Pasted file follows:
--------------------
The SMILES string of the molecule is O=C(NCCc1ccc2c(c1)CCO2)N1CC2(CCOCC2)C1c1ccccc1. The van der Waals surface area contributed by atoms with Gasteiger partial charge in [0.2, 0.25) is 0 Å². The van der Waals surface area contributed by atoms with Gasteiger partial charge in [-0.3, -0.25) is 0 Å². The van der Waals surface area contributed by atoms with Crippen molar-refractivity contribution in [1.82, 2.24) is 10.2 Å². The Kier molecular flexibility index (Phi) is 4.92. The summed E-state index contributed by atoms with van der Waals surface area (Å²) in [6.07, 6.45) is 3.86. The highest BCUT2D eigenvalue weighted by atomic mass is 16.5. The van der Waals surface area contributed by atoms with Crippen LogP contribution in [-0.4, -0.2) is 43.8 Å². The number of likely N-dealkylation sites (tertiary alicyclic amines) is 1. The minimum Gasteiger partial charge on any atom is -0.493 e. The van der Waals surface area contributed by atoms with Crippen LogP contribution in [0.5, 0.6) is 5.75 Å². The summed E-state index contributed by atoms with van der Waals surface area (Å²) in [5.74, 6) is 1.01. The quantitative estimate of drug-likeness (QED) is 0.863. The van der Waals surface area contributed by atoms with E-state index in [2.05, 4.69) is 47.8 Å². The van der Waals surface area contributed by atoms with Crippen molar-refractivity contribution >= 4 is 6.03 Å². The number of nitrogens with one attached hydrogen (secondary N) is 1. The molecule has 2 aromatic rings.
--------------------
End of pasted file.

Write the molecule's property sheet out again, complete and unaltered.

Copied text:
The SMILES string of the molecule is O=C(NCCc1ccc2c(c1)CCO2)N1CC2(CCOCC2)C1c1ccccc1. The van der Waals surface area contributed by atoms with Gasteiger partial charge in [0.2, 0.25) is 0 Å². The van der Waals surface area contributed by atoms with Gasteiger partial charge in [-0.3, -0.25) is 0 Å². The van der Waals surface area contributed by atoms with Crippen molar-refractivity contribution in [1.82, 2.24) is 10.2 Å². The Kier molecular flexibility index (Phi) is 4.92. The summed E-state index contributed by atoms with van der Waals surface area (Å²) in [6.07, 6.45) is 3.86. The highest BCUT2D eigenvalue weighted by atomic mass is 16.5. The van der Waals surface area contributed by atoms with Crippen LogP contribution in [-0.4, -0.2) is 43.8 Å². The number of likely N-dealkylation sites (tertiary alicyclic amines) is 1. The minimum Gasteiger partial charge on any atom is -0.493 e. The van der Waals surface area contributed by atoms with Crippen LogP contribution in [0.5, 0.6) is 5.75 Å². The summed E-state index contributed by atoms with van der Waals surface area (Å²) in [5.74, 6) is 1.01. The quantitative estimate of drug-likeness (QED) is 0.863. The van der Waals surface area contributed by atoms with E-state index in [2.05, 4.69) is 47.8 Å². The van der Waals surface area contributed by atoms with Crippen molar-refractivity contribution >= 4 is 6.03 Å². The number of nitrogens with one attached hydrogen (secondary N) is 1. The molecule has 2 aromatic rings.